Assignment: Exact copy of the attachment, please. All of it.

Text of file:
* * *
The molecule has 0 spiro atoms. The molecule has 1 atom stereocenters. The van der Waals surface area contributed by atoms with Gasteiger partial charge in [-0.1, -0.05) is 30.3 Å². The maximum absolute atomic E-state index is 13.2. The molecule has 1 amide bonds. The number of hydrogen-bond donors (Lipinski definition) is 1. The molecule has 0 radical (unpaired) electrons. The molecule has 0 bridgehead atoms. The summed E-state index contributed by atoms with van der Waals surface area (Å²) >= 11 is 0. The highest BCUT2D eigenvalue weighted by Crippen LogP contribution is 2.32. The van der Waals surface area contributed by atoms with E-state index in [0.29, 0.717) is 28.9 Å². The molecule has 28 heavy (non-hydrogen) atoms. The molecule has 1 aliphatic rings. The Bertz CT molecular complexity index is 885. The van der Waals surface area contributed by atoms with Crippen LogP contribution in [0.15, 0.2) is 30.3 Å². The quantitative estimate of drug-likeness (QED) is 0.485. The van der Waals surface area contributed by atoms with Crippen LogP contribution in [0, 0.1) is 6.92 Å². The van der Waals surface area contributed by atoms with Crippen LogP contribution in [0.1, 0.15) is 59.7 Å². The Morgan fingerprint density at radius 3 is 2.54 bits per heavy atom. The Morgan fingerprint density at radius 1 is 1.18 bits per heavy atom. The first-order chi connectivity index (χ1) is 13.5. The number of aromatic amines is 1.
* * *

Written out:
The molecule has 0 spiro atoms. The molecule has 1 atom stereocenters. The van der Waals surface area contributed by atoms with Gasteiger partial charge in [-0.1, -0.05) is 30.3 Å². The maximum absolute atomic E-state index is 13.2. The molecule has 1 amide bonds. The number of hydrogen-bond donors (Lipinski definition) is 1. The molecule has 0 radical (unpaired) electrons. The molecule has 0 bridgehead atoms. The summed E-state index contributed by atoms with van der Waals surface area (Å²) >= 11 is 0. The highest BCUT2D eigenvalue weighted by Crippen LogP contribution is 2.32. The van der Waals surface area contributed by atoms with E-state index in [0.29, 0.717) is 28.9 Å². The molecule has 28 heavy (non-hydrogen) atoms. The molecule has 1 aliphatic rings. The Bertz CT molecular complexity index is 885. The van der Waals surface area contributed by atoms with Crippen LogP contribution in [0.15, 0.2) is 30.3 Å². The quantitative estimate of drug-likeness (QED) is 0.485. The van der Waals surface area contributed by atoms with Crippen LogP contribution in [0, 0.1) is 6.92 Å². The van der Waals surface area contributed by atoms with Crippen LogP contribution in [0.1, 0.15) is 59.7 Å². The Morgan fingerprint density at radius 3 is 2.54 bits per heavy atom. The Morgan fingerprint density at radius 1 is 1.18 bits per heavy atom. The first-order chi connectivity index (χ1) is 13.5. The number of aromatic amines is 1.